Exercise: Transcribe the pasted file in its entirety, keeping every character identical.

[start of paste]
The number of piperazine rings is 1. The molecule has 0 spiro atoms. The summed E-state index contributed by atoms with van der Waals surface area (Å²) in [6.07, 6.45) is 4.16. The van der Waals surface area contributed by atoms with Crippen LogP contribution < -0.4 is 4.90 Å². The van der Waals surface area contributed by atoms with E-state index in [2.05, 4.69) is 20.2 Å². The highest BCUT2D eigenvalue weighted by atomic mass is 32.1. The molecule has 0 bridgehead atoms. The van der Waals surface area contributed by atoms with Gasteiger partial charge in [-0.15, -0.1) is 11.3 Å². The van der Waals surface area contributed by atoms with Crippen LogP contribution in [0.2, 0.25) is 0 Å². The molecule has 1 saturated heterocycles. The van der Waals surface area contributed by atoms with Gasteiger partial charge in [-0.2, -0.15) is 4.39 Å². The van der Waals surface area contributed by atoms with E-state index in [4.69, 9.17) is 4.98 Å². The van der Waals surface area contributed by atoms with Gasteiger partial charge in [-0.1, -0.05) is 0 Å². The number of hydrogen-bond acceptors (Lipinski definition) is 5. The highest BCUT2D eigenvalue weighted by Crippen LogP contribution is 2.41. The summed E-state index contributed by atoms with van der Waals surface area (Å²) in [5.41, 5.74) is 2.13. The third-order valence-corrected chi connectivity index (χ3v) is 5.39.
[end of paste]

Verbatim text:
The number of piperazine rings is 1. The molecule has 0 spiro atoms. The summed E-state index contributed by atoms with van der Waals surface area (Å²) in [6.07, 6.45) is 4.16. The van der Waals surface area contributed by atoms with Crippen LogP contribution < -0.4 is 4.90 Å². The van der Waals surface area contributed by atoms with E-state index in [2.05, 4.69) is 20.2 Å². The highest BCUT2D eigenvalue weighted by atomic mass is 32.1. The molecule has 0 bridgehead atoms. The van der Waals surface area contributed by atoms with Gasteiger partial charge in [-0.15, -0.1) is 11.3 Å². The van der Waals surface area contributed by atoms with Crippen LogP contribution in [0.2, 0.25) is 0 Å². The molecule has 1 saturated heterocycles. The van der Waals surface area contributed by atoms with Gasteiger partial charge in [-0.2, -0.15) is 4.39 Å². The van der Waals surface area contributed by atoms with E-state index in [4.69, 9.17) is 4.98 Å². The van der Waals surface area contributed by atoms with Gasteiger partial charge in [-0.1, -0.05) is 0 Å². The number of hydrogen-bond acceptors (Lipinski definition) is 5. The highest BCUT2D eigenvalue weighted by Crippen LogP contribution is 2.41. The summed E-state index contributed by atoms with van der Waals surface area (Å²) in [5.41, 5.74) is 2.13. The third-order valence-corrected chi connectivity index (χ3v) is 5.39.